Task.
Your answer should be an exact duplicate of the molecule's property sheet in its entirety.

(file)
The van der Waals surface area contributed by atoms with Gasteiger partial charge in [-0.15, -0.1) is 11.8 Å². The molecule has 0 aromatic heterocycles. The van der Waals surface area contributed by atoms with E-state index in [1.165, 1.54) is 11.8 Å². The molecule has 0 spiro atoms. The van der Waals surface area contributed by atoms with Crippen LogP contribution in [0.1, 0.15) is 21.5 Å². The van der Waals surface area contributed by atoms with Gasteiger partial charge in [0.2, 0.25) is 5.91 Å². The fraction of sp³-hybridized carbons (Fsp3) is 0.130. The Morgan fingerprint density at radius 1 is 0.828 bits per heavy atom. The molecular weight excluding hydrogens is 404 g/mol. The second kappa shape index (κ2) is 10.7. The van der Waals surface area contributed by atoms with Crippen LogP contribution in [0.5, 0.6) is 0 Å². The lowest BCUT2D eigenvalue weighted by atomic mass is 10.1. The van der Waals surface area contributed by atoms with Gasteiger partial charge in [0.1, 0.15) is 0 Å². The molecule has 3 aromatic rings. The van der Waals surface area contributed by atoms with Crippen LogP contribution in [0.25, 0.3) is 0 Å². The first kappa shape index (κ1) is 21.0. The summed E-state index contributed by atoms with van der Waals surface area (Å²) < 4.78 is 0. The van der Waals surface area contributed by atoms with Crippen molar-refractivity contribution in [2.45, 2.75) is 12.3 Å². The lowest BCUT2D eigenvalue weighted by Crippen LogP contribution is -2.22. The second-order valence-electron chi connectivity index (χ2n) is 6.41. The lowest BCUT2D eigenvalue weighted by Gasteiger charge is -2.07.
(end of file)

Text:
The van der Waals surface area contributed by atoms with Gasteiger partial charge in [-0.15, -0.1) is 11.8 Å². The molecule has 0 aromatic heterocycles. The van der Waals surface area contributed by atoms with E-state index in [1.165, 1.54) is 11.8 Å². The molecule has 0 spiro atoms. The van der Waals surface area contributed by atoms with Crippen LogP contribution in [0.1, 0.15) is 21.5 Å². The van der Waals surface area contributed by atoms with Gasteiger partial charge in [0.2, 0.25) is 5.91 Å². The fraction of sp³-hybridized carbons (Fsp3) is 0.130. The Morgan fingerprint density at radius 1 is 0.828 bits per heavy atom. The molecular weight excluding hydrogens is 404 g/mol. The second kappa shape index (κ2) is 10.7. The van der Waals surface area contributed by atoms with Crippen LogP contribution in [0.5, 0.6) is 0 Å². The lowest BCUT2D eigenvalue weighted by atomic mass is 10.1. The van der Waals surface area contributed by atoms with Gasteiger partial charge in [0.1, 0.15) is 0 Å². The molecule has 3 aromatic rings. The van der Waals surface area contributed by atoms with Crippen LogP contribution in [0.25, 0.3) is 0 Å². The first kappa shape index (κ1) is 21.0. The summed E-state index contributed by atoms with van der Waals surface area (Å²) < 4.78 is 0. The van der Waals surface area contributed by atoms with Crippen molar-refractivity contribution in [2.45, 2.75) is 12.3 Å². The lowest BCUT2D eigenvalue weighted by Crippen LogP contribution is -2.22. The second-order valence-electron chi connectivity index (χ2n) is 6.41. The lowest BCUT2D eigenvalue weighted by Gasteiger charge is -2.07.